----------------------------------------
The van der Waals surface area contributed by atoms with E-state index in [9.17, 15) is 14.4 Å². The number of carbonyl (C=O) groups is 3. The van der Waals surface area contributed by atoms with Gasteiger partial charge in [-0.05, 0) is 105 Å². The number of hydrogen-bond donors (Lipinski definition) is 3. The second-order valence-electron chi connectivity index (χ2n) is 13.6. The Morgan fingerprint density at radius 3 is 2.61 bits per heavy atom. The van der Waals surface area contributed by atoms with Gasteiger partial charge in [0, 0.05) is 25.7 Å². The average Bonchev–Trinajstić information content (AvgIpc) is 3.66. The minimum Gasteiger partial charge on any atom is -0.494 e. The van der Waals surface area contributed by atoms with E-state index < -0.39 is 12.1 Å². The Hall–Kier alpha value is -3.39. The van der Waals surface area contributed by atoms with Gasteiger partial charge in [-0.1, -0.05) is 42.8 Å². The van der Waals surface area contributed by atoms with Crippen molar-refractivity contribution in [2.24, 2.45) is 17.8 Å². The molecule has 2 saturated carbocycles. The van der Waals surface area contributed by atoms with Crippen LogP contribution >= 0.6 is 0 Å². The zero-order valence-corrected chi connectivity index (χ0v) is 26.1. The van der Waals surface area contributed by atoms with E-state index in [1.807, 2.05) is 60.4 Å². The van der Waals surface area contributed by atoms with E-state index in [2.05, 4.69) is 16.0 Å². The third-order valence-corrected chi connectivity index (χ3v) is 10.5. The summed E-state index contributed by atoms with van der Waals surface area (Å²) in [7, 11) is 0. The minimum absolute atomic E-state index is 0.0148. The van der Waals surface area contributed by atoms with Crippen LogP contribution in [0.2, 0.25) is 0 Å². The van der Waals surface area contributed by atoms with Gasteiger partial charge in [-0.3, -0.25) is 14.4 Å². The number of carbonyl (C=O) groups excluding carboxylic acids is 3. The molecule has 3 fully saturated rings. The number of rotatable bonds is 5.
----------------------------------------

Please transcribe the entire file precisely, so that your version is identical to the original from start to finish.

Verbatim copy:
The van der Waals surface area contributed by atoms with E-state index in [9.17, 15) is 14.4 Å². The number of carbonyl (C=O) groups is 3. The van der Waals surface area contributed by atoms with Gasteiger partial charge in [-0.05, 0) is 105 Å². The number of hydrogen-bond donors (Lipinski definition) is 3. The second-order valence-electron chi connectivity index (χ2n) is 13.6. The Morgan fingerprint density at radius 3 is 2.61 bits per heavy atom. The van der Waals surface area contributed by atoms with Gasteiger partial charge in [0, 0.05) is 25.7 Å². The average Bonchev–Trinajstić information content (AvgIpc) is 3.66. The minimum Gasteiger partial charge on any atom is -0.494 e. The van der Waals surface area contributed by atoms with E-state index < -0.39 is 12.1 Å². The Hall–Kier alpha value is -3.39. The van der Waals surface area contributed by atoms with Gasteiger partial charge in [-0.1, -0.05) is 42.8 Å². The van der Waals surface area contributed by atoms with Crippen molar-refractivity contribution in [2.24, 2.45) is 17.8 Å². The molecule has 2 saturated carbocycles. The van der Waals surface area contributed by atoms with Crippen LogP contribution >= 0.6 is 0 Å². The zero-order valence-corrected chi connectivity index (χ0v) is 26.1. The van der Waals surface area contributed by atoms with E-state index in [1.807, 2.05) is 60.4 Å². The van der Waals surface area contributed by atoms with E-state index in [2.05, 4.69) is 16.0 Å². The third-order valence-corrected chi connectivity index (χ3v) is 10.5. The summed E-state index contributed by atoms with van der Waals surface area (Å²) in [7, 11) is 0. The minimum absolute atomic E-state index is 0.0148. The van der Waals surface area contributed by atoms with Crippen LogP contribution in [0.2, 0.25) is 0 Å². The van der Waals surface area contributed by atoms with Gasteiger partial charge in [-0.3, -0.25) is 14.4 Å². The number of carbonyl (C=O) groups excluding carboxylic acids is 3. The molecule has 3 fully saturated rings. The number of rotatable bonds is 5.